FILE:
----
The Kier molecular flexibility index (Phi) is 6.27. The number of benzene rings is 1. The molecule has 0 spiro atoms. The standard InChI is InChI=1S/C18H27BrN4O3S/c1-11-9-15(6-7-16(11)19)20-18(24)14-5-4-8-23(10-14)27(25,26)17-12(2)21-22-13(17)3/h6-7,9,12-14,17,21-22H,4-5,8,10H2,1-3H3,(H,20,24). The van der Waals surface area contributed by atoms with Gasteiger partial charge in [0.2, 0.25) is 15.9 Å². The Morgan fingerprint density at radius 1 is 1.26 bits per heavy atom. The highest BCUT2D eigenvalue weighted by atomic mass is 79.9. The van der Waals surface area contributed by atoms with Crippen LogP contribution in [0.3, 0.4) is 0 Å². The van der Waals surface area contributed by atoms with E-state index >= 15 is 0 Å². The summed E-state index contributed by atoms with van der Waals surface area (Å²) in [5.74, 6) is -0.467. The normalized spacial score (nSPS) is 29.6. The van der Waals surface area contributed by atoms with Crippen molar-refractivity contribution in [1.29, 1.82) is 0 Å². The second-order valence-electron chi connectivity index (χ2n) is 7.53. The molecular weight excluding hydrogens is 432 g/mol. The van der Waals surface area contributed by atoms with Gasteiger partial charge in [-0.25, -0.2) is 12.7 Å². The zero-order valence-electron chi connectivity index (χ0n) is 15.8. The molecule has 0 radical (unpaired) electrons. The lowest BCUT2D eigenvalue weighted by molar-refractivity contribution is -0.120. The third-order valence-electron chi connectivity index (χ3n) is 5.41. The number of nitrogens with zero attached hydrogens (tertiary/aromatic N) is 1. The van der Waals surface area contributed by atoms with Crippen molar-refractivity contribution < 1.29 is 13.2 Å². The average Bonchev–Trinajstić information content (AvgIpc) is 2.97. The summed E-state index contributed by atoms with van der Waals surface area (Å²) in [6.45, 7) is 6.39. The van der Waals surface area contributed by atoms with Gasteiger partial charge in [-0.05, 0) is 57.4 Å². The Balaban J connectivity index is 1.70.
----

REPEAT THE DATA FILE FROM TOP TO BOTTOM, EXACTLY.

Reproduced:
The Kier molecular flexibility index (Phi) is 6.27. The number of benzene rings is 1. The molecule has 0 spiro atoms. The standard InChI is InChI=1S/C18H27BrN4O3S/c1-11-9-15(6-7-16(11)19)20-18(24)14-5-4-8-23(10-14)27(25,26)17-12(2)21-22-13(17)3/h6-7,9,12-14,17,21-22H,4-5,8,10H2,1-3H3,(H,20,24). The van der Waals surface area contributed by atoms with Gasteiger partial charge in [0.2, 0.25) is 15.9 Å². The Morgan fingerprint density at radius 1 is 1.26 bits per heavy atom. The highest BCUT2D eigenvalue weighted by atomic mass is 79.9. The van der Waals surface area contributed by atoms with Crippen LogP contribution in [0.3, 0.4) is 0 Å². The van der Waals surface area contributed by atoms with E-state index >= 15 is 0 Å². The summed E-state index contributed by atoms with van der Waals surface area (Å²) in [5.74, 6) is -0.467. The normalized spacial score (nSPS) is 29.6. The van der Waals surface area contributed by atoms with Crippen molar-refractivity contribution in [1.29, 1.82) is 0 Å². The second-order valence-electron chi connectivity index (χ2n) is 7.53. The molecular weight excluding hydrogens is 432 g/mol. The van der Waals surface area contributed by atoms with Gasteiger partial charge in [-0.25, -0.2) is 12.7 Å². The zero-order valence-electron chi connectivity index (χ0n) is 15.8. The molecule has 0 radical (unpaired) electrons. The lowest BCUT2D eigenvalue weighted by molar-refractivity contribution is -0.120. The third-order valence-electron chi connectivity index (χ3n) is 5.41. The number of nitrogens with zero attached hydrogens (tertiary/aromatic N) is 1. The van der Waals surface area contributed by atoms with Crippen molar-refractivity contribution < 1.29 is 13.2 Å². The average Bonchev–Trinajstić information content (AvgIpc) is 2.97. The summed E-state index contributed by atoms with van der Waals surface area (Å²) in [6.45, 7) is 6.39. The van der Waals surface area contributed by atoms with Gasteiger partial charge in [-0.05, 0) is 57.4 Å². The Balaban J connectivity index is 1.70.